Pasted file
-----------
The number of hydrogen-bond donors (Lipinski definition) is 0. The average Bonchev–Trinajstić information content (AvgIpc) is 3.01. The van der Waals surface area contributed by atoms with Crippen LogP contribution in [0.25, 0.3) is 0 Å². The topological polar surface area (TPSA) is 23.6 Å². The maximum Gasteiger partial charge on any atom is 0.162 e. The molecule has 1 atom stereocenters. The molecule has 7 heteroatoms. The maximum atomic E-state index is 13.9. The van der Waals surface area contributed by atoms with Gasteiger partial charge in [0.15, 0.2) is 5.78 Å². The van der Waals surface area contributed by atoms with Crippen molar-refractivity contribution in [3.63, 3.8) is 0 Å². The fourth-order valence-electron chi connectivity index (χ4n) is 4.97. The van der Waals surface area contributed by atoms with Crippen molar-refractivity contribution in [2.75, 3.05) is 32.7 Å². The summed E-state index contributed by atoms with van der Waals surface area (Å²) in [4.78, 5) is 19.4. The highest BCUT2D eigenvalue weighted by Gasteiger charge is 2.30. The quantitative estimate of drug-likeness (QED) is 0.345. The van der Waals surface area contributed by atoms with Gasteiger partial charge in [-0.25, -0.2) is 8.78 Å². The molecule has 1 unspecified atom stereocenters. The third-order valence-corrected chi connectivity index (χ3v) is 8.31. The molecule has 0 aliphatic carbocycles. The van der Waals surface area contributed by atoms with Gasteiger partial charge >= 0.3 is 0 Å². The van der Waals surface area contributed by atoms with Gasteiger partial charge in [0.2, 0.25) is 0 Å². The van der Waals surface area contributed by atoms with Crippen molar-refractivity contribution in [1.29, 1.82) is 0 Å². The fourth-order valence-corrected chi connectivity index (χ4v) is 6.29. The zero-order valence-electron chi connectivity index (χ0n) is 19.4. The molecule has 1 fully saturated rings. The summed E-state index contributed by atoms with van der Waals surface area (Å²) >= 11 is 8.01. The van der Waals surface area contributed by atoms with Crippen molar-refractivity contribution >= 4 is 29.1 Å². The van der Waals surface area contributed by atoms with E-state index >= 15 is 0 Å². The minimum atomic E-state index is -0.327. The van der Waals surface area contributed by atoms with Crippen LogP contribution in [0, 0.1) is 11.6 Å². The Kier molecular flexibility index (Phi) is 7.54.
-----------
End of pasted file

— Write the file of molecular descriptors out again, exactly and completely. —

The number of hydrogen-bond donors (Lipinski definition) is 0. The average Bonchev–Trinajstić information content (AvgIpc) is 3.01. The van der Waals surface area contributed by atoms with Crippen LogP contribution in [0.25, 0.3) is 0 Å². The topological polar surface area (TPSA) is 23.6 Å². The maximum Gasteiger partial charge on any atom is 0.162 e. The molecule has 1 atom stereocenters. The molecule has 7 heteroatoms. The maximum atomic E-state index is 13.9. The van der Waals surface area contributed by atoms with Gasteiger partial charge in [0.15, 0.2) is 5.78 Å². The van der Waals surface area contributed by atoms with Crippen molar-refractivity contribution in [3.63, 3.8) is 0 Å². The fourth-order valence-electron chi connectivity index (χ4n) is 4.97. The van der Waals surface area contributed by atoms with Crippen molar-refractivity contribution in [2.75, 3.05) is 32.7 Å². The summed E-state index contributed by atoms with van der Waals surface area (Å²) in [4.78, 5) is 19.4. The highest BCUT2D eigenvalue weighted by Gasteiger charge is 2.30. The quantitative estimate of drug-likeness (QED) is 0.345. The van der Waals surface area contributed by atoms with Gasteiger partial charge in [-0.25, -0.2) is 8.78 Å². The molecule has 1 unspecified atom stereocenters. The third-order valence-corrected chi connectivity index (χ3v) is 8.31. The molecule has 0 aliphatic carbocycles. The van der Waals surface area contributed by atoms with Gasteiger partial charge >= 0.3 is 0 Å². The van der Waals surface area contributed by atoms with Gasteiger partial charge in [0.2, 0.25) is 0 Å². The van der Waals surface area contributed by atoms with Crippen molar-refractivity contribution in [1.29, 1.82) is 0 Å². The fourth-order valence-corrected chi connectivity index (χ4v) is 6.29. The zero-order valence-electron chi connectivity index (χ0n) is 19.4. The molecule has 1 fully saturated rings. The summed E-state index contributed by atoms with van der Waals surface area (Å²) >= 11 is 8.01. The van der Waals surface area contributed by atoms with Crippen molar-refractivity contribution >= 4 is 29.1 Å². The van der Waals surface area contributed by atoms with E-state index >= 15 is 0 Å². The minimum atomic E-state index is -0.327. The van der Waals surface area contributed by atoms with Crippen LogP contribution in [0, 0.1) is 11.6 Å². The Kier molecular flexibility index (Phi) is 7.54.